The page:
World's largest iceberg breaks off from Antarctica ice shelf

Satellite images show slab that spans more than 4,000 square kilometres

This handout image released by The European Space Agency (ESA) on May 20, 2021, shows a view captured by the Copernicus Sentinel-1 mission of the A-76 iceberg off the Ronne Ice Shelf, in the Weddell Sea, Antarctica taken on March 9, 2021 - combined with a graphic of the Spanish island of Majorca for scale.  An iceberg the size of the island of Majorca has broken off from the Ronne ice pack in Antarctica, making it the largest iceberg in existence, according to images from a European Copernicus satellite, the European Space Agency said on May 20, 2021. - RESTRICTED TO EDITORIAL USE - MANDATORY CREDIT "AFP PHOTO /EUROPEAN SPACE AGENCY " - NO MARKETING - NO ADVERTISING CAMPAIGNS - DISTRIBUTED AS A SERVICE TO CLIENTS
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A giant slab of ice, more than four times the size of Abu Dhabi, has broken off from the frozen edge of Antarctica into the Weddell Sea, becoming the largest iceberg afloat in the world.

Its surface area spans 4,320 square kilometres. It measures 175 km in length and 25 km in breadth, the European Space Agency said on Wednesday.

By comparison, the capital of the United Arab Emirates has an area of 972 sq km. Spain's popular tourist island of Majorca in the Mediterranean occupies 3,640 sq km, while the US state of Rhode Island has a land mass of only 2,678 sq km.


The newly calved berg, designated A-76 by scientists, was spotted in satellite images captured by the Copernicus Sentinel-1 mission, the space agency posted on its website with a photo of the enormous, oblong ice sheet.

The slab, which broke away from Antarctica's Ronne Ice Shelf, ranks as the largest existing iceberg on the planet. It surpasses the now second-placed A-23A, which is about 3,380 sq km in size and is also floating in the Weddell Sea.

Another massive Antarctic iceberg that had threatened a penguin-populated island off the southern tip of South America has since lost much of its mass and broken into pieces, scientists said earlier this year.

A-76 was first detected by the British Antarctic Survey and confirmed by the US National Ice Center based in Maryland using imagery from two polar-orbiting satellites.

Last year, currents took iceberg A-68A, the world’s largest at the time, from Antarctica to the coast of the South Georgia island.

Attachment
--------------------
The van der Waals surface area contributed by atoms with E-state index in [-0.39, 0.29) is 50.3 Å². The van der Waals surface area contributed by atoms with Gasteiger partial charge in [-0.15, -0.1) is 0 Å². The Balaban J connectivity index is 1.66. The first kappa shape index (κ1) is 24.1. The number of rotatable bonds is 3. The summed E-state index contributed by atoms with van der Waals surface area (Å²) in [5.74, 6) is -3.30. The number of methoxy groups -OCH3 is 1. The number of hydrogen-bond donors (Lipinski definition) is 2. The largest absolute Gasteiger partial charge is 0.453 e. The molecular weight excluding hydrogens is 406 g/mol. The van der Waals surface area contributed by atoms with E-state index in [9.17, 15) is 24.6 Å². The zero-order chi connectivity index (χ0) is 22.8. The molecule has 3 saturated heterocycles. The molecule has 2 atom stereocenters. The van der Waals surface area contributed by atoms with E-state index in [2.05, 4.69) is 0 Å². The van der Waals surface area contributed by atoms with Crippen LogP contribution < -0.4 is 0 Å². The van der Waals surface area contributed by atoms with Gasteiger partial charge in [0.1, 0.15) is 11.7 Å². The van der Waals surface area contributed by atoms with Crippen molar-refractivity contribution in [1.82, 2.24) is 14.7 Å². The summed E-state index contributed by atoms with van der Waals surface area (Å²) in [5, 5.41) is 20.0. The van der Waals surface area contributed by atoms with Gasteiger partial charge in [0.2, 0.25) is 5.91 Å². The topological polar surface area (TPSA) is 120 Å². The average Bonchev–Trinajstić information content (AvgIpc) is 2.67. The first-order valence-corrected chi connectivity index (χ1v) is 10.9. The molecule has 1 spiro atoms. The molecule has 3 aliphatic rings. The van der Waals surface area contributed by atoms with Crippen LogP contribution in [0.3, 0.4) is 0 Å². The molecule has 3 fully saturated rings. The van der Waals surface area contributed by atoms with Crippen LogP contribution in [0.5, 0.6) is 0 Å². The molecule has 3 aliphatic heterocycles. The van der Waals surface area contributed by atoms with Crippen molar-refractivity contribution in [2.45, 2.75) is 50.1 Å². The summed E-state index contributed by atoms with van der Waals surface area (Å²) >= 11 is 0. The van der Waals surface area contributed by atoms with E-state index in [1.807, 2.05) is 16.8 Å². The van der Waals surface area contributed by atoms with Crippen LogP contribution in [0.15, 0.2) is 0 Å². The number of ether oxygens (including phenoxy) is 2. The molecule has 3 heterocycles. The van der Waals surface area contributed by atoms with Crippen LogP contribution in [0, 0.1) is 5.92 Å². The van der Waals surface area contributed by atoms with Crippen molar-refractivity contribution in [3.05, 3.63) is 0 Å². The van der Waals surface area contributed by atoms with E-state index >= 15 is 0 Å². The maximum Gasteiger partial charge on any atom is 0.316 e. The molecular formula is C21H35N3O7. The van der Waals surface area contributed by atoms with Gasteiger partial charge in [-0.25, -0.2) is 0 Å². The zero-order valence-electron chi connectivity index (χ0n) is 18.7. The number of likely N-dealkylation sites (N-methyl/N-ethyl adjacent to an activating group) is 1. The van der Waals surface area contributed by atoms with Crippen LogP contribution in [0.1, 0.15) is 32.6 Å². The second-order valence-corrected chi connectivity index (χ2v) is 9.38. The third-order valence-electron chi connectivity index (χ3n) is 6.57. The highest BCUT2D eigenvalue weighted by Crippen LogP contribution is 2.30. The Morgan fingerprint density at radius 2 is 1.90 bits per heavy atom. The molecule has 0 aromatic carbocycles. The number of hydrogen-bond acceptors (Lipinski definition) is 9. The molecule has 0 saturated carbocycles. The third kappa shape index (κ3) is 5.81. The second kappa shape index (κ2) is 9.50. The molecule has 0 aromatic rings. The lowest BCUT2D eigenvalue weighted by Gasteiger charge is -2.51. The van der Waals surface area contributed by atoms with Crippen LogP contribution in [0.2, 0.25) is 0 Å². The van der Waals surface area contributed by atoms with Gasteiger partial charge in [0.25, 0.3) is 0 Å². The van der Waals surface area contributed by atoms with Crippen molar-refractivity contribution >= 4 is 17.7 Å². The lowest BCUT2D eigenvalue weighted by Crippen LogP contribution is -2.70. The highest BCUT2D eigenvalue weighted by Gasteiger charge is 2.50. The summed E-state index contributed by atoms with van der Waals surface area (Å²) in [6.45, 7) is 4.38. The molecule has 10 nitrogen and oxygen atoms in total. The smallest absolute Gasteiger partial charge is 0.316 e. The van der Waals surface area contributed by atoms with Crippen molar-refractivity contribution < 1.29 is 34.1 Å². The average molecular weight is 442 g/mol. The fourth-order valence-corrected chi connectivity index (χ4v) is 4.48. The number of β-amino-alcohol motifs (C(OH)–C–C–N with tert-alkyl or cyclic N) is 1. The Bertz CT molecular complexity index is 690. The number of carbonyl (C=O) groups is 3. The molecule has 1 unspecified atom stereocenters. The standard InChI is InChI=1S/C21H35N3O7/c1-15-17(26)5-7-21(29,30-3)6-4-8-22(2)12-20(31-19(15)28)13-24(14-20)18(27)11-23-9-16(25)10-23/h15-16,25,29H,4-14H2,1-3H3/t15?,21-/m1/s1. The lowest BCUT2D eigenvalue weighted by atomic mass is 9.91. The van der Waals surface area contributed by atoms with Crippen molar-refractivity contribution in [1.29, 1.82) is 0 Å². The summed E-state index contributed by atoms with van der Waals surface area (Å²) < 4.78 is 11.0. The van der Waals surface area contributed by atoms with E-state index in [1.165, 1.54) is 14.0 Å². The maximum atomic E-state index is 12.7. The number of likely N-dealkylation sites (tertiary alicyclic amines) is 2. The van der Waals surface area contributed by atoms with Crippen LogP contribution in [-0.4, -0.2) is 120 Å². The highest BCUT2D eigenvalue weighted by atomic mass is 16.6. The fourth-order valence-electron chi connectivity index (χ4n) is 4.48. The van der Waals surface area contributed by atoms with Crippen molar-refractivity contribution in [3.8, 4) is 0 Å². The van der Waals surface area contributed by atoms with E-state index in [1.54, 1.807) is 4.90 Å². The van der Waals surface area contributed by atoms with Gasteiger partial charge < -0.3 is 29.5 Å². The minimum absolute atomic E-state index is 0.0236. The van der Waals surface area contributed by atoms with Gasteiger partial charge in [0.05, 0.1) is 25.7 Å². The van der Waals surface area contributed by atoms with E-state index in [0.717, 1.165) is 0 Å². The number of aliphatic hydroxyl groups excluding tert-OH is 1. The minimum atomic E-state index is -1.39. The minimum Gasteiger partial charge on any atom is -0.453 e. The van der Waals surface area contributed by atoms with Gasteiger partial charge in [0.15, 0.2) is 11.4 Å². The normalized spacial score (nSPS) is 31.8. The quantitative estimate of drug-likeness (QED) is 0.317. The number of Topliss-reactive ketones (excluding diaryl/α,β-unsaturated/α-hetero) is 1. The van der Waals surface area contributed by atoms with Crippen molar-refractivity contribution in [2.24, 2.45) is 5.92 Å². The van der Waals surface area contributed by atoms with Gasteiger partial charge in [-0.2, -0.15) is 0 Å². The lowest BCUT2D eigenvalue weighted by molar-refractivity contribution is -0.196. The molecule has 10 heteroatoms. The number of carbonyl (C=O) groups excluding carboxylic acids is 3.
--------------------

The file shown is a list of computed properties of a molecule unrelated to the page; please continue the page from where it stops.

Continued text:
Average sea levels have risen about 23cm since 1880, and about a quarter of that increase comes from ice melting in the Greenland and Antarctica ice sheets, along with land-based glaciers elsewhere, according to a study published in Nature earlier this month.

The study by 84 scientists from 15 countries concluded that the more ambitious national goals to cut greenhouse gas emissions and slow down climate change set recently are not enough to stop sea levels from rising. In fact, melting glaciers and ice sheets will raise sea levels twice as fast as they would if countries fulfilled their earlier pledges under the Paris Agreement.

The Ronne Ice Shelf on the flank of the Antarctic Peninsula is one of the largest of several enormous floating sheets of ice that connect to the continent's land mass and extend into the surrounding seas.

Periodic calving of large chunks of those shelves is part of a natural cycle. But some ice shelves along the Antarctic Peninsula have undergone rapid disintegration in recent years, a phenomenon scientists believe may be related to climate change, according to the US National Snow & Ice Data Centre.

The Ronne Ice Shelf is one of the largest bodies of floating ice, and ice calving is part of a natural cycle.

It is different from when ice breaks off from glaciers and melts into the ocean, causing sea levels to rise.

“Because ice shelves already float in the ocean, they do not contribute directly to sea level rise when they break up,” the National Snow and Ice Data Centre said.

“However, ice shelf collapse could contribute to sea level rise indirectly. Ice streams and glaciers constantly push on ice shelves, but the shelves eventually come up against coastal features such as islands and peninsulas, building pressure that slows their movement into the ocean.”